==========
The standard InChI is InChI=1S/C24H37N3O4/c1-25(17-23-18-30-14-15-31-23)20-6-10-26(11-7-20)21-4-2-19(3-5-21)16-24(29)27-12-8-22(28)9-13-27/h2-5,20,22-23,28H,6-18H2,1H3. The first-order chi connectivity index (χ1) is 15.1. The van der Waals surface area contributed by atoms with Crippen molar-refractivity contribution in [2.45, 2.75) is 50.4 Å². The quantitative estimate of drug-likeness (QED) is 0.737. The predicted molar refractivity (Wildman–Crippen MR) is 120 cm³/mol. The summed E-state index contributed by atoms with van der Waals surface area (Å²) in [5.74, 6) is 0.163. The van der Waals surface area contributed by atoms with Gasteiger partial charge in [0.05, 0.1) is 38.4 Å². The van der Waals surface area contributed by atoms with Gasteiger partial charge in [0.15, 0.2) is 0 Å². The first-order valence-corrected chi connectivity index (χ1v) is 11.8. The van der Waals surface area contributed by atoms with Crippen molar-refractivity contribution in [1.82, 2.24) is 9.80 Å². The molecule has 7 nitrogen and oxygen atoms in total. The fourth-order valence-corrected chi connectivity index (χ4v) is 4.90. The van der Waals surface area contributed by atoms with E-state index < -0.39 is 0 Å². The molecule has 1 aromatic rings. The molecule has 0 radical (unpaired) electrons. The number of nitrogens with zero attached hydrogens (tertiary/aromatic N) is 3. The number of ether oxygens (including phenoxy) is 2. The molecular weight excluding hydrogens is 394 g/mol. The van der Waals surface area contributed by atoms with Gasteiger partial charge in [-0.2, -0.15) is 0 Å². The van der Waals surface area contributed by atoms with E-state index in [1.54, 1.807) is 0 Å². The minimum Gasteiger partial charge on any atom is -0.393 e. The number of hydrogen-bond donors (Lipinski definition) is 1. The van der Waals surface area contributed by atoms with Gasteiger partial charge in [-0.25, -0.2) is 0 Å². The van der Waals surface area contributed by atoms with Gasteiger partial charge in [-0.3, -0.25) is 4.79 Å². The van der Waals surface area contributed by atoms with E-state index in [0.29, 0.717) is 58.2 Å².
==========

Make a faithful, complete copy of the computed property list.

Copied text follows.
The standard InChI is InChI=1S/C24H37N3O4/c1-25(17-23-18-30-14-15-31-23)20-6-10-26(11-7-20)21-4-2-19(3-5-21)16-24(29)27-12-8-22(28)9-13-27/h2-5,20,22-23,28H,6-18H2,1H3. The first-order chi connectivity index (χ1) is 15.1. The van der Waals surface area contributed by atoms with Crippen molar-refractivity contribution in [2.45, 2.75) is 50.4 Å². The quantitative estimate of drug-likeness (QED) is 0.737. The predicted molar refractivity (Wildman–Crippen MR) is 120 cm³/mol. The summed E-state index contributed by atoms with van der Waals surface area (Å²) in [5.74, 6) is 0.163. The van der Waals surface area contributed by atoms with Gasteiger partial charge in [0.05, 0.1) is 38.4 Å². The van der Waals surface area contributed by atoms with Gasteiger partial charge in [0.15, 0.2) is 0 Å². The first-order valence-corrected chi connectivity index (χ1v) is 11.8. The van der Waals surface area contributed by atoms with Crippen molar-refractivity contribution in [1.82, 2.24) is 9.80 Å². The molecule has 7 nitrogen and oxygen atoms in total. The fourth-order valence-corrected chi connectivity index (χ4v) is 4.90. The van der Waals surface area contributed by atoms with E-state index < -0.39 is 0 Å². The molecule has 1 aromatic rings. The molecule has 0 radical (unpaired) electrons. The number of nitrogens with zero attached hydrogens (tertiary/aromatic N) is 3. The number of ether oxygens (including phenoxy) is 2. The molecular weight excluding hydrogens is 394 g/mol. The van der Waals surface area contributed by atoms with Gasteiger partial charge in [-0.2, -0.15) is 0 Å². The van der Waals surface area contributed by atoms with E-state index in [1.54, 1.807) is 0 Å². The minimum Gasteiger partial charge on any atom is -0.393 e. The number of hydrogen-bond donors (Lipinski definition) is 1. The van der Waals surface area contributed by atoms with Gasteiger partial charge in [-0.25, -0.2) is 0 Å². The van der Waals surface area contributed by atoms with Gasteiger partial charge in [-0.3, -0.25) is 4.79 Å². The van der Waals surface area contributed by atoms with E-state index in [0.29, 0.717) is 58.2 Å².